The ECB’s December dilemma: Recalibrating the policy response so that it is bold enough in the context of subdued short-term prospects but flexible enough to respond to potential upside risks to the outlook for 2021 and beyond. At the October policy meeting – the week that France and Germany renewed national Covid-19 restrictions following a spike in infections – ECB president Christine Lagarde pre-committed to boosting the monetary policy response come December, arguing that more visibility on the macroeconomic front would allow for an optimal recalibration of the policy stance. The positive news that has since emerged on the vaccine front will not fundamentally alter that plan, but it will influence the parameters of the December policy decisions. After all, while vaccine breakthroughs will have no sizeable impact on the immediate short-term outlook, downside risks to the outlook for economic growth and inflation in 2021 and beyond have notably reduced as a result. Hence, the ECB’s December decision will be all about striking a balance between a bold policy response that continues to put a firm lid on sovereign and private refinancing costs, while at the same time allowing for sufficient flexibility in case upside risks to the macroeconomic outlook materialize as soon as the second half of 2021.
On the asset purchase front, the ECB – applying key lessons from the pandemic management playbook – should opt for a big and bold announcement next week. After all, it needs to reassure markets that it has set aside enough ammunition to provide a backstop for an adequate fiscal response to the pandemic. With borrowing costs in many Eurozone countries at record lows, the key focus of the ECB should be on cementing and extending these favorable conditions in the context of a more protracted economic crisis. So, how much are we talking about? Given the high uncertainty around what QE dose is needed – since it depends on several moving puzzle pieces, including the speed of the economic recovery and the fiscal policy response, as well as market conditions – the ECB should rather err on the cautious side. We think a December QE top-up to the tune of EUR500bn should do the trick. After all, this would allow it to also maintain in 2021 the average monthly asset purchase pace of EUR110bn it has set since March , when added to the EUR20bn in monthly Asset Purchase Program (APP) purchases and the expected unspent Pandemic Emergency Purchase Program (PEPP) powder of around EUR600bn as of end-2020 (Figure 1). In practice, this will mean increasing the ECB balance sheet by another EUR1.6tn in QE purchases in 2021, bringing the total spent on asset purchases between March 2020 and December 2021 to a cool EUR2.4tn.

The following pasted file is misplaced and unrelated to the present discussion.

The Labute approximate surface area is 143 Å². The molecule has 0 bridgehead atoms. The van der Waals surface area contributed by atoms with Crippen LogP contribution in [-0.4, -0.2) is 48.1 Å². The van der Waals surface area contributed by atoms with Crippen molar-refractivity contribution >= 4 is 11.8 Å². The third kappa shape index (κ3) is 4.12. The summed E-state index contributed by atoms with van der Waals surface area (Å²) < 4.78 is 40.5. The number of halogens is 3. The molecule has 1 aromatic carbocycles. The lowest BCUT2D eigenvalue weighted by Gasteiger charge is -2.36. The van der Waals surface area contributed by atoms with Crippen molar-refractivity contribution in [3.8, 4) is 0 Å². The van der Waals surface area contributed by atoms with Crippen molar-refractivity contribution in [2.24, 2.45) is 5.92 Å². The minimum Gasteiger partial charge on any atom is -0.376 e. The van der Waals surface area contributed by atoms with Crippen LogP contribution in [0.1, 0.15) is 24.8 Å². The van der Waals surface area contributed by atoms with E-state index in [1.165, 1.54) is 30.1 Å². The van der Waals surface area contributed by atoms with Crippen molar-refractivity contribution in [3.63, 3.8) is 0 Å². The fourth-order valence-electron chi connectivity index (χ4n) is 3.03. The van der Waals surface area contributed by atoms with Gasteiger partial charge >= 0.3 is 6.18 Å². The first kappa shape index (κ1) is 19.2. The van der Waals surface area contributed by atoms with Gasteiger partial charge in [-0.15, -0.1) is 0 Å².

Figure 1 – ECB asset purchases under PEPP & APP (EUR tn)